World Rabies Day 2019: What to Do if a Dog Bites You; How to Administer First Aid and Prevent Rabies
Stray dog (Photo Credits: Pixabay)

It’s a noble deed to feed and play with stray animals. But you don’t know how healthy they are and whether they are carrying any diseases. If they happen to bite or scratch you, don’t take it lightly and visit the doctor at the earliest. The animal may be infected with rabies, a zoonotic disease that affects the nerves and the brain. The rabies virus can enter your body through broken skin and invade healthy cells. By the time symptoms start showing, it’s too late for treatment. September 28 is observed as World Rabies Day to create better awareness about this zoonotic disease. If you ever get bitten by a dog, here are the steps you should follow to stay safe. US Woman Dies After Being Nipped At By Her New Puppy; Here’s What You Should Know About Capnocytophaga.

  • Press on the wound. By doing this, you are encouraging bleeding at the wound site. This will remove some of the dangerous pathogens.
  • But if the wound is bleeding, press a cloth down on the site to prevent more bleeding.
  • Wash the wound. Use a mild soap and water to clean the area. If the wound is deep, cleanse deeply with detergent.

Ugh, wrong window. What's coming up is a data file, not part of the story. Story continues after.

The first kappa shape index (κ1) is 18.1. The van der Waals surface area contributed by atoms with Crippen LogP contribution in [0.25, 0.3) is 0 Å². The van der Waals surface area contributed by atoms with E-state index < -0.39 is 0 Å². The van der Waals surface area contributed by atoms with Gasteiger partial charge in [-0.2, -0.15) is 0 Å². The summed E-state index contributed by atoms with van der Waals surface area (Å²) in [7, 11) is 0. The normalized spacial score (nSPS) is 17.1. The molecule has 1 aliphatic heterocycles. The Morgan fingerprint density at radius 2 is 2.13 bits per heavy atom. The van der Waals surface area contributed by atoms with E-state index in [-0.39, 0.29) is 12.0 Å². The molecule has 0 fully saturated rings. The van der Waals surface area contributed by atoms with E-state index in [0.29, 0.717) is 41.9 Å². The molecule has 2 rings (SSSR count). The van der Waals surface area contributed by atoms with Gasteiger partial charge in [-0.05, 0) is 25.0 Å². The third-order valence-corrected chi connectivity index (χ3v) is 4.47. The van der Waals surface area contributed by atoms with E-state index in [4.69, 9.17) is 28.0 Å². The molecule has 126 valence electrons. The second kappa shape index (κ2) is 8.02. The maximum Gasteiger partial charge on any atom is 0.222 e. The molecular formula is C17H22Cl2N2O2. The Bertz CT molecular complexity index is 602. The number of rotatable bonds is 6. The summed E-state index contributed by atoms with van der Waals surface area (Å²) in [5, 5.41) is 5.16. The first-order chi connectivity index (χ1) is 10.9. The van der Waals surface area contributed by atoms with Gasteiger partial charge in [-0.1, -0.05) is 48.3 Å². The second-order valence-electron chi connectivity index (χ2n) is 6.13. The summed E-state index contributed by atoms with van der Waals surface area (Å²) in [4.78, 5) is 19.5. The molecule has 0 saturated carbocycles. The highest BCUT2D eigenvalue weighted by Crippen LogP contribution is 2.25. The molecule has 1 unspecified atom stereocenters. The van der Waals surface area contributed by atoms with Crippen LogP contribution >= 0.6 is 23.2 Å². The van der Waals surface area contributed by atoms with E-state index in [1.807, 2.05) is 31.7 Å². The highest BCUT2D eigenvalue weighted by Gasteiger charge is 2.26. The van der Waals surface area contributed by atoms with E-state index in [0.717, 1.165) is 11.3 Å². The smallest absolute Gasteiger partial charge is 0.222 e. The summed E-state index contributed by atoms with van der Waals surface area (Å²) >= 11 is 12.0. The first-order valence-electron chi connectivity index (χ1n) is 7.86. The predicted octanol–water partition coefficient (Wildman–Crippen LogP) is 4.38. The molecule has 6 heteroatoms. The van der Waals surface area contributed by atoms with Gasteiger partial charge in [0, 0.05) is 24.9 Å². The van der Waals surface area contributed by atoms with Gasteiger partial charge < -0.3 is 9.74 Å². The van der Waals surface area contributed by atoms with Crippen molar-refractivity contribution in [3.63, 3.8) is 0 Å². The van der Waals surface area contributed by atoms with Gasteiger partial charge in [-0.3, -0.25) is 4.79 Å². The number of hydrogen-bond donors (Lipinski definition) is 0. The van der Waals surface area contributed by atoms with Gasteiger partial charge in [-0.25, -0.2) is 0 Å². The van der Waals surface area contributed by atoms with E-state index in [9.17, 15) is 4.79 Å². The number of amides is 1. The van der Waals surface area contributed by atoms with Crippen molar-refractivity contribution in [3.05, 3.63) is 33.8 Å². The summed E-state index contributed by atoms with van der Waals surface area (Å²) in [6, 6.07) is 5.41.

• Close the wound by applying a sterile bandage.
  • Keep the wound elevated by propping up pillows under it.
  • Check signs of swelling, pus or redness around the wound.
  • Gather information about the dog and its whereabouts. Alert local authorities about the dangers of the dog or get the stay animals vaccinated.
  • Go to the doctor and get the anti-rabies injection at the earliest. Any delay in treatment can lead to complication.

Rabies is a 100 percent preventable disease. It can be treated if the person is administered medicines at the earliest. But once the symptoms start showing, it becomes almost impossible to treat rabies. The disease has been cured only in one case when a 15-year-old girl from Milwaukee, USA was put in a drug-induced coma in an experimental treatment. The process came to be known as the Milwaukee Protocol. If you live in an area with a lot of strays, keep yourself and your family vaccinated.